Friday 26 September 2014

Serial Killers

As you probably all know, Diamonds&Dust, which was rejected out of hand by my ex-agent as ''not remotely publishable'' and subsequently went on not only to be published, but to be up for the CWA Historical Dagger, the Walter Scott Prize and the Folio Society Prize, is now developing offspring.

It wasn't meant to. Seriously. Grateful as I was to Crooked Cat Books, I didn't envisage trotting out the two Victorian detectives Stride and Cully again. But like lily pond paintings by Monet and Haydn String Quartets, once I'd started, it seemed logical to keep going.

Thus the sequel, Honour&Obey whose title alone will be a cause of much distress to the US market, will hit the literary stratosphere in November. You have probably seen the Tweets. You may even have been invited to the virtual Facebook launch - please note: Victorian dress is compulsory and to those who attended last year's launch, yes we have secured the services of Ralph the Marvellous Performing Dog once again.

There are those writers who regard a series as a bit of a ''cop-out'': after all, you've got all your characters already written for you. To them I would say: writing a series is MUCH harder than producing a one-off text. And I know what I'm talking about: this is my second series of books. (The Spy Girl series for Usborne was the first)

The main problem is that, unless you started with the idea of writing a series, and few authors do, they just tend to evolve, you are stuck with whatever you wrote in the first one. You cannot radically alter the appearance nor personality of the main character/s without readers going ''What the ...?'' After all, it was how they were in book 1 that will keep them reading books 2, 3, 4, 5 etc. You can and must develop the main characters, but in essence, they have to bear some resemblance to how they were in the beginning.

Then there is the problem of keeping the plot momentum going. I find book 2 is usually the easiest, as it seems to evolve naturally out of the first one. Book 3, however, is far more problematic. New areas have to be introduced to keep the reader interested. Some fundamental shifting of perspective must take place, or else book 3 becomes merely a watered down version of the previous two. Actually, book 3 is usually the pivotal one upon which the rest of the series rests. If you cannot pull it off successfully, it is best to admit defeat and pretend you only meant to write two in the first place.

By book 4, the pitfall is over-confidence. You have run the gauntlet of three books. You feel the surge of expertise as fingers hit keyboard. This, after the previous three, will be a doddle to write. You have your characters, you know how the story arc works. Sometimes this attitude pays off: I still think Dead Man Talking, the fourth Spy Girl book, is the best plotted. However, beware: book 4 can so easily wonder off into alien territory, or become a repetition of book 3, with added lacklustre.

I have never got further than book 5 (and Usborne turned it down) so I cannot speak from experience, but I can say from avidly reading crime series, that some writers manage to sustain plot, characters and reader interest beyond book 5, but many more don't. The trouble with series is that publishers LOVE them. They are easy to market, and each book sells on the back of the previous ones. Thus the temptation to go on churning them out year after year, when by rights the whole thing should have been allowed to quietly slink off and hide in a dark corner after the fifth one.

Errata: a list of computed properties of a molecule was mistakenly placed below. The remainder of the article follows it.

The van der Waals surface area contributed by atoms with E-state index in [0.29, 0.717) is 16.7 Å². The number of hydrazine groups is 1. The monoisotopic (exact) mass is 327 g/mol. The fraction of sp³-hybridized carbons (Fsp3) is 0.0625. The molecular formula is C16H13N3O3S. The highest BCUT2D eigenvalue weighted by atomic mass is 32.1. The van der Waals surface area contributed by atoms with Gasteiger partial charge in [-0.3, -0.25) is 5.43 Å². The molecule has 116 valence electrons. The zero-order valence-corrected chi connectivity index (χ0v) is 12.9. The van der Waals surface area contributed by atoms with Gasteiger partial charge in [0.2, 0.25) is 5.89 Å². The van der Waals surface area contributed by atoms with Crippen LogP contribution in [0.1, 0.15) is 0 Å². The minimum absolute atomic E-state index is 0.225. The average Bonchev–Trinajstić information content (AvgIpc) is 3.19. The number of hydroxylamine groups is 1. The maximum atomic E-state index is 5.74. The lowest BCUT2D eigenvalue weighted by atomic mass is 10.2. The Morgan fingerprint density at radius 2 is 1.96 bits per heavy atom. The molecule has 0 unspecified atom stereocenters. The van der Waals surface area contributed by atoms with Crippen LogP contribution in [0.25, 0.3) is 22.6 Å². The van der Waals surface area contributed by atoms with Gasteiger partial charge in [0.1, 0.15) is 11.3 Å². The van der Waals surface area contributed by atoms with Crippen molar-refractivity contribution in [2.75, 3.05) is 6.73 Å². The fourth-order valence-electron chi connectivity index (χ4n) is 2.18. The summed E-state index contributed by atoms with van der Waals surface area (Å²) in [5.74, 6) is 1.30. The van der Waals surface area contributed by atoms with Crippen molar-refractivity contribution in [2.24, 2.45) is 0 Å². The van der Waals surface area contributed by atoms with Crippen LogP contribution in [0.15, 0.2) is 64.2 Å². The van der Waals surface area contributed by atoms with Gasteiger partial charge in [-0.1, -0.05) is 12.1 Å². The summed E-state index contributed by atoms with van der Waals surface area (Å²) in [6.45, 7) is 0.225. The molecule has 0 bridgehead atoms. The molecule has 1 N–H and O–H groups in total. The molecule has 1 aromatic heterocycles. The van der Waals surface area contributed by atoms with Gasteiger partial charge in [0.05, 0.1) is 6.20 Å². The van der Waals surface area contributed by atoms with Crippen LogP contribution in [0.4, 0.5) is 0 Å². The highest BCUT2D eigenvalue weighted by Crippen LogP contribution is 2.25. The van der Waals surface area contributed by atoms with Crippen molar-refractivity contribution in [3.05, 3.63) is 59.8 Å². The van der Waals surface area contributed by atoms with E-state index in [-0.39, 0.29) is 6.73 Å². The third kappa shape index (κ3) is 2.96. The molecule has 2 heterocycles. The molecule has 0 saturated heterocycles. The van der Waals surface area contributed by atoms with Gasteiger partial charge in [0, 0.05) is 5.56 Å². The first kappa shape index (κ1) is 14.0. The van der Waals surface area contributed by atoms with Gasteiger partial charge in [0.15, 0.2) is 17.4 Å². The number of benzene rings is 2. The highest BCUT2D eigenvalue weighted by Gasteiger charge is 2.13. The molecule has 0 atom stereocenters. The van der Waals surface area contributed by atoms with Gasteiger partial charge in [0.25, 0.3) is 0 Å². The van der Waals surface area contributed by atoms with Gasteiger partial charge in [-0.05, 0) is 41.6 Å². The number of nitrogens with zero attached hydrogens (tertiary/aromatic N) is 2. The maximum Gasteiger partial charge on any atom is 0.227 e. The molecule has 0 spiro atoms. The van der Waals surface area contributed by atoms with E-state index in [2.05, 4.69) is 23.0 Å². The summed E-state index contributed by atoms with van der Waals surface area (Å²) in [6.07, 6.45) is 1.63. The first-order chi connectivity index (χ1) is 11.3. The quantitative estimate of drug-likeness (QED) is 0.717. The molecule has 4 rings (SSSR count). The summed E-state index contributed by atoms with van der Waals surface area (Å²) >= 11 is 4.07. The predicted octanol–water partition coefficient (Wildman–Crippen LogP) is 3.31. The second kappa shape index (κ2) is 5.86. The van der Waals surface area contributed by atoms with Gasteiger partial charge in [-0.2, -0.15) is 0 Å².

I have been told, though, that the ''real money'' comes from a 5 book series, which means most other writers will have been told this too. This is probably why some of them are keeping doggedly going 10 + books later. I can't see myself getting as far as a fifth book right now. Mind, I never thought I'd get as far as a third. In the meantime, I plot on with book 3, crossing my fingers, hoping that it will avoid the ubiquitous potholes and that I can pull it off successfully yet again.

If you would like to download a free sample of Diamonds&Dust A Victorian Murder Mystery, you can do so HERE. US readers can do so HERE

Saturday 20 September 2014

Flying Solo

Taxing times at Hedges Towers. As some of you know, BH is off on his Annual Italian Jaunt, visiting lovely places, eating lovely food and indulging in the twin cultural pursuits of opera and football. Oh, and a further visit to the Maserati factory in Modena, just in case this year, they might be giving away free samples.

I did seriously think about joining him for a week, despite my known travel phobia, but then I fell foul of the Passport Office, who wanted to charge me an inordinate amount of money to renew my passport and have now refused to send back my old one plus the photos I paid for. So I am confined to the Kingdom of Westfield (population: 2) - if you remember, we seceded from the rest of Harpenden in a defiant gesture against what we see as a ruthless and totalitarian regime.

I could, of course, issue my own passport, but the printer is playing up (see below). However, I may start opening diplomatic negotiations with Scotland, should the Yes vote win the day on Thursday. I am happy to offer the newly refurbished shed as a Caledonian Consulate and I'm sure, once we have our flag and anthem worked out, we we can all come to some mutually amicable trade arrangement.

Be that as it may, the usual Things That Go Wrong thing has kicked in. Keys have walked. My mobile phone vanished for 24 hours. The 2CV has had carburettor problems, which Big Dave assures me have been 95% sorted. The 5% is waking me up at night though. Along with everything else. This always happens whenever I fly solo: I am wide awake at 2 am, over-thinking and focusing obsessively on stuff. It's a form of Attention Surplus Hyperactivity Disorder, thought after a week of broken nights, it all feels more like one slice of a madness sandwich.